Black Scholars and Artists on Subjects that Matter
I write this "Dean's Corner" from inside the UW’s third quarter of COVID operations. Most classes are remote. National trends show outbreaks on the upswing, as predicted.
It’s two weeks since Election Day, with the results pending certification, and contested by the party in power. At the center of the elections themselves are questions of voting rights and access, particularly for people of color, as the demographics of the country become increasingly multiracial. Kamala Harris is poised to become the first Black Asian female Vice President.
On some days, after hours of Zoom, it can seem like everything has changed and we’ve entered a new reality. Yet, we know that everything we are living through has a history. Indeed, in many ways, the economic, health, and political disruptions of this moment underscore and amplify pre-existing social inequities.
As the Black scholars, artists, and leaders featured in this issue remind us, the struggle for democracy, freedom, and justice is a long-term commitment. In their work the struggle takes many forms—education, environment, story and representation—all essential to human thriving and our collective future.
In our faculty feature, Melanie Malone speaks on soil, science, and social justice: the intimate ways that the health and livelihood of historically marginalized and minoritized communities depends upon environmentally-just policy and action.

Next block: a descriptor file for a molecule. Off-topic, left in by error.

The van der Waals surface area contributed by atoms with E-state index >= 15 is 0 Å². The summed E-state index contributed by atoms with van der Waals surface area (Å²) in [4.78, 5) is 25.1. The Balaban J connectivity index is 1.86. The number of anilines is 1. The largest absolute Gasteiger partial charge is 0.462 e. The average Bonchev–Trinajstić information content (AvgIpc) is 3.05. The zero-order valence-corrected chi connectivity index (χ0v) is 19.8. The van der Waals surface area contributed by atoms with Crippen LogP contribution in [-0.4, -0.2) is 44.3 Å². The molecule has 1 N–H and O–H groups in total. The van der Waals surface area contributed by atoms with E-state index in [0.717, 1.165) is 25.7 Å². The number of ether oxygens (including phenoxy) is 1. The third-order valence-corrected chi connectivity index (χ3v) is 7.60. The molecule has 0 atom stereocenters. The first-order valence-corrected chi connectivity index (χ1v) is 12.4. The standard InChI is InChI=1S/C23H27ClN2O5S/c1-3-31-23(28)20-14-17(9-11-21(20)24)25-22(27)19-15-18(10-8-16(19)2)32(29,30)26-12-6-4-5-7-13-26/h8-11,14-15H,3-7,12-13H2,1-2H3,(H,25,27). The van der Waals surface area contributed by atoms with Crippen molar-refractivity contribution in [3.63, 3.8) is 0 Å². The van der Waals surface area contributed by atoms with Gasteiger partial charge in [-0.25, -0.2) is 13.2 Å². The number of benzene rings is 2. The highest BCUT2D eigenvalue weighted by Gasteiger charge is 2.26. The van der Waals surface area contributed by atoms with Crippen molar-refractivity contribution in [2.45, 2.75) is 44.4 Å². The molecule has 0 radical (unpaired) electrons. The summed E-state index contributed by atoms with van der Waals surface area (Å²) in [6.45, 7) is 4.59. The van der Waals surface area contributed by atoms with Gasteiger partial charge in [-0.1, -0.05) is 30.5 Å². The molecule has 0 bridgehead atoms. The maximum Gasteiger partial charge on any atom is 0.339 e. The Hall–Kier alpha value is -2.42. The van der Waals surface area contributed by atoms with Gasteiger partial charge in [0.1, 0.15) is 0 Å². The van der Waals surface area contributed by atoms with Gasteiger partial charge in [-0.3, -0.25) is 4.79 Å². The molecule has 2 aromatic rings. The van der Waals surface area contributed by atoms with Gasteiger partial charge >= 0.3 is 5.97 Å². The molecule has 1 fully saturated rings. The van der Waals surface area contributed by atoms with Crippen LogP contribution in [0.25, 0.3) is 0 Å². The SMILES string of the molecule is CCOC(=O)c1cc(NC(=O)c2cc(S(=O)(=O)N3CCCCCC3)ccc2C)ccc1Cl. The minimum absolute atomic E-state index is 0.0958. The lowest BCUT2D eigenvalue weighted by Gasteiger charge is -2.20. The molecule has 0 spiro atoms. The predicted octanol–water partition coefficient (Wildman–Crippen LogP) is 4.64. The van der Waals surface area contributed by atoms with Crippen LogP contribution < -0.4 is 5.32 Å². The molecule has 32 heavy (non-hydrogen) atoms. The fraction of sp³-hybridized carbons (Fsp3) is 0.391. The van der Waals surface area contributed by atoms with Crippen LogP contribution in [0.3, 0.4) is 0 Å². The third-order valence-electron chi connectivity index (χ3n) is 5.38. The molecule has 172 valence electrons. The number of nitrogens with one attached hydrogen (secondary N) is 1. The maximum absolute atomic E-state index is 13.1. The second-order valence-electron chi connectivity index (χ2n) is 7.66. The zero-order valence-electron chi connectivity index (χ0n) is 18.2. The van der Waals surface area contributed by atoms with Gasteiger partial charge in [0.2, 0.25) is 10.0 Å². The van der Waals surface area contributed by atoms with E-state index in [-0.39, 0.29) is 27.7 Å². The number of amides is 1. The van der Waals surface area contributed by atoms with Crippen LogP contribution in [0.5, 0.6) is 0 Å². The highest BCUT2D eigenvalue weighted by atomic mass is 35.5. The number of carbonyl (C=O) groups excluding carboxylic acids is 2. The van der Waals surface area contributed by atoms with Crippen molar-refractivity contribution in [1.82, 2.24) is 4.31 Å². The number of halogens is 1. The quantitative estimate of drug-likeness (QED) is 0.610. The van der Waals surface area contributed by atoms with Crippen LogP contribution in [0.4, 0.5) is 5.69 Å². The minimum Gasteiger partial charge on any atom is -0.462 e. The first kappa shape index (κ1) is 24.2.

In our alumni feature, Ayva Thomas speaks on liberating education and creating emancipatory spaces for students of color, to facilitate their voices and leadership.
In our student feature, Troy Landrum, Jr speaks on the importance of discovering and unfolding his family’s stories of migration and survival, to understanding his own place in history that has not been told.
As you will see, with this issue, we are piloting something new: each of these articles is a hybrid of print and video. We appreciate this opportunity to share not only the printed words, but also the voices of our featured faculty, alum, and student.
As always, you can learn more about what students, faculty, and alumni are doing on the IAS News Blog. To keep up to date on IAS events open to the campus and the public, you can also subscribe to a weekly digest of upcoming events. If you are an IAS alum, discover ways to connect and get involved by visiting our alumni page online.
Past issues of Intersections are accessible from the right sidebar here.
Feel free to send comments on these stories or ideas for others to IASinfo@uw.edu.
Dean, School of Interdisciplinary Arts & Sciences